Once in a while, someone takes me to task for meddling in politics. Christians, they think, should stay out of politics. I have had a couple this month chiding me for not sticking to salvation and personal piety.
Religion and politics shouldn’t be mixed, they say. Some cite things like separation of church and state, and all that.
I agree that separation of church and state is a wise thing. I am not so sure that separation of religious faith and state is quite so smart. Nor am I so sure that the state should be immune from criticism from Christian commentators. The Constitution is quite specific on this issue, narrowly defining a restriction, not on religion or church, not on Christians or Jews, but upon government.
Congress shall make no law respecting an establishment of religion, or prohibiting the free exercise thereof; or abridging the freedom of speech, or of the press; or the right of the people peaceably to assemble, and to petition the Government for a redress of grievances.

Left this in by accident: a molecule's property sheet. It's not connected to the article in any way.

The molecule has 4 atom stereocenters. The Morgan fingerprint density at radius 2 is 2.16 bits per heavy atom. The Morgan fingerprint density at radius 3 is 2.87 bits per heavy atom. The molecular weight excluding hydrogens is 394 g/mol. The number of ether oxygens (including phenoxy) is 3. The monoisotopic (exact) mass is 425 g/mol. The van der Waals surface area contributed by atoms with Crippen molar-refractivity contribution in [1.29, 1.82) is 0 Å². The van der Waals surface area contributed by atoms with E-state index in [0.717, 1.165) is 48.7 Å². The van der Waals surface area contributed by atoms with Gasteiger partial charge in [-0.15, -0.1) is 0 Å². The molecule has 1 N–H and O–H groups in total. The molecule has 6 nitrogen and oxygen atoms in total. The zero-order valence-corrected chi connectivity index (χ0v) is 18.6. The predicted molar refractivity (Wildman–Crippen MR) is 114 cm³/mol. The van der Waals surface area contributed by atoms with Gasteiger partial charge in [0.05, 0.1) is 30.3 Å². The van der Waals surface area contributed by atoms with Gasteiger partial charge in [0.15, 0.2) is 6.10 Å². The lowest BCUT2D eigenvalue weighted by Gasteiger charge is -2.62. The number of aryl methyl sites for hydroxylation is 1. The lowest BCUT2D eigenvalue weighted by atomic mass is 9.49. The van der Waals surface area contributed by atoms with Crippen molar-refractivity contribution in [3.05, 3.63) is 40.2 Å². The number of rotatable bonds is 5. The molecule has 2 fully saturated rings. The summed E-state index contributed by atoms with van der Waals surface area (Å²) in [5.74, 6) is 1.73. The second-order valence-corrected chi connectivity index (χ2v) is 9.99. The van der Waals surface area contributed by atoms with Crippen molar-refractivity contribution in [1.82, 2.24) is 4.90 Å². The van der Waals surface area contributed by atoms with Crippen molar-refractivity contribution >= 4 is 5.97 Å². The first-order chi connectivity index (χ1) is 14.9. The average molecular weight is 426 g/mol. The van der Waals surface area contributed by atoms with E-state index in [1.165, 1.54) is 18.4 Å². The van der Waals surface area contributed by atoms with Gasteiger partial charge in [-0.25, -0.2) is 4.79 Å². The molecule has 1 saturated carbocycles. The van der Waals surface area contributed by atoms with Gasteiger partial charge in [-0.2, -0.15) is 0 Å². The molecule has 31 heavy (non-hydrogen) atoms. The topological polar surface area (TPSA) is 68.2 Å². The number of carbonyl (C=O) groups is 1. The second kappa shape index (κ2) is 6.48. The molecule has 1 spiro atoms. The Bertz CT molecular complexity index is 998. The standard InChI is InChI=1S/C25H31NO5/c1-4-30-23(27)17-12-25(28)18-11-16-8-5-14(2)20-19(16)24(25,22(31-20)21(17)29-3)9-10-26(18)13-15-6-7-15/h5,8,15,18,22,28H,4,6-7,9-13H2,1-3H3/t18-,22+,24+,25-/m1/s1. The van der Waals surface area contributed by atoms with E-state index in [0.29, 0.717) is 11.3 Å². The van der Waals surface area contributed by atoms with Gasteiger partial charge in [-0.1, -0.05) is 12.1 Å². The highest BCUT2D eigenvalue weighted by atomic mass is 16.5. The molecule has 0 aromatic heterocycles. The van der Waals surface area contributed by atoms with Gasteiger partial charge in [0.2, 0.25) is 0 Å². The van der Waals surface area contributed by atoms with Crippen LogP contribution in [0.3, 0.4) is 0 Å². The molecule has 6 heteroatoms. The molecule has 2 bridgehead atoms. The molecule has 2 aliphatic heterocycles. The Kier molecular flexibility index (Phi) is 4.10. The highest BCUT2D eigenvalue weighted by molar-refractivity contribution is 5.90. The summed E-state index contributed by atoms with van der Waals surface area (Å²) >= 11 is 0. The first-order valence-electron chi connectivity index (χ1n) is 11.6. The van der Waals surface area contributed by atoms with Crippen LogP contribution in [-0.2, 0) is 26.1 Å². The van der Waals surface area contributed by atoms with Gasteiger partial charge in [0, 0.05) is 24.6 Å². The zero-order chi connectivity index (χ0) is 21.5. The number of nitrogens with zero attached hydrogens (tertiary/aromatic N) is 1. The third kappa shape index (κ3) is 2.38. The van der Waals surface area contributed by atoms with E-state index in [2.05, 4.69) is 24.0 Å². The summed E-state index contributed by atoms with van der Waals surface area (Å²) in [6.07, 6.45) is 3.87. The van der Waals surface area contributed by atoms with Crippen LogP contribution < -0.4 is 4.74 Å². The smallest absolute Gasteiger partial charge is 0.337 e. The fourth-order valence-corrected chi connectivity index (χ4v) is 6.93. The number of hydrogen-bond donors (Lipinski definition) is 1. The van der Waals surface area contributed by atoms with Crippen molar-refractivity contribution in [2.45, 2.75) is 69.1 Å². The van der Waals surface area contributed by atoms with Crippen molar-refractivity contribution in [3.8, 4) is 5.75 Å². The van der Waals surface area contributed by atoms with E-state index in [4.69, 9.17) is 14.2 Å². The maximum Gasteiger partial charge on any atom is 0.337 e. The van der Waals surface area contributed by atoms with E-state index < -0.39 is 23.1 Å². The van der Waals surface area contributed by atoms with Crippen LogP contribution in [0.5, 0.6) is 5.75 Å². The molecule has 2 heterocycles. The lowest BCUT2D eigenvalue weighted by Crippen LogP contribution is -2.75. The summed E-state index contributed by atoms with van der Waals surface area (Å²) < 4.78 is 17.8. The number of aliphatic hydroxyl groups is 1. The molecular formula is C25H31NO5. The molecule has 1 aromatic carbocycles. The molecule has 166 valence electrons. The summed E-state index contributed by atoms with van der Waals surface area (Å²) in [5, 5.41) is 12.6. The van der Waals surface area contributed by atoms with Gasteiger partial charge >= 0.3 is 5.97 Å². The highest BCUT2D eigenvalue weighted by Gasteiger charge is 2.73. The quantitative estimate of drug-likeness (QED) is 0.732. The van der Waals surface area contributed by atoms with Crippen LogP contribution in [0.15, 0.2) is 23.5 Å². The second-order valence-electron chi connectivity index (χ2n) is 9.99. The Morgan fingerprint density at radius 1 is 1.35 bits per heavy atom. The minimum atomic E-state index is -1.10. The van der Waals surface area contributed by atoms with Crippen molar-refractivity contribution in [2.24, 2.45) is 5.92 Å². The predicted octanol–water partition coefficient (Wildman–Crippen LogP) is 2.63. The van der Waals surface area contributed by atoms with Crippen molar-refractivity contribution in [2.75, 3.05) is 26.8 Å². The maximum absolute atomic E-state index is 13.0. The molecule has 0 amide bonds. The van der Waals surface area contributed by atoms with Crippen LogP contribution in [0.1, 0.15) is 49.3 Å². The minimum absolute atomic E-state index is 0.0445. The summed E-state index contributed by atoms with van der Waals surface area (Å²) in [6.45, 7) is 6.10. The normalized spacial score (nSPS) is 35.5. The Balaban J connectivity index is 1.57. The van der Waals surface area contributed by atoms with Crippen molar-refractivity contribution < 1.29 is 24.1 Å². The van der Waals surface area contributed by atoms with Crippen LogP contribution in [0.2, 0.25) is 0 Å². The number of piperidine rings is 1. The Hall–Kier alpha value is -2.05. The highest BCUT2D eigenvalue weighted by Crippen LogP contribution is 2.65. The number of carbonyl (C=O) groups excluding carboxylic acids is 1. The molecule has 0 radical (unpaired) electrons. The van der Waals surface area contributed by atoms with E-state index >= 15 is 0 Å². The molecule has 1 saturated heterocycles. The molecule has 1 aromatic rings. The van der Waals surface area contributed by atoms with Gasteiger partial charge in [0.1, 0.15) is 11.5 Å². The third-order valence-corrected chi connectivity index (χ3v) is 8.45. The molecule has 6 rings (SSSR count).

I don’t know if many people notice this, but it is entirely pointed at Congress, and by implication, at the courts. There is nothing in the Constitution that should in any way inhibit Christians from criticizing the government on the basis of Christian morality. So from the government side of the equation, they have no basis for inhibiting criticism from a Christian point of view. They can take it or leave it, but they can’t shut it up.
But what about the other side of the equation? Should the Christian involve himself in politics? Should he engage in criticism or support of the government on biblical principles? What exactly is politics? The dictionary calls it
the art or science of government or
the art or science concerned with guiding or influencing governmental policy. Why should anyone assume that religious faith is somehow barred from guiding or influencing governmental policy? Why should the influencing of governmental policy be relegated to only the godless? Logically, it makes no sense that we who follow Jesus should stay out of the public square. The Constitution not only does not require it, but demands that we be allowed to speak. But maybe there is a biblical reason why we should shut up about such things? First, let’s take a look at a man named John the Baptist.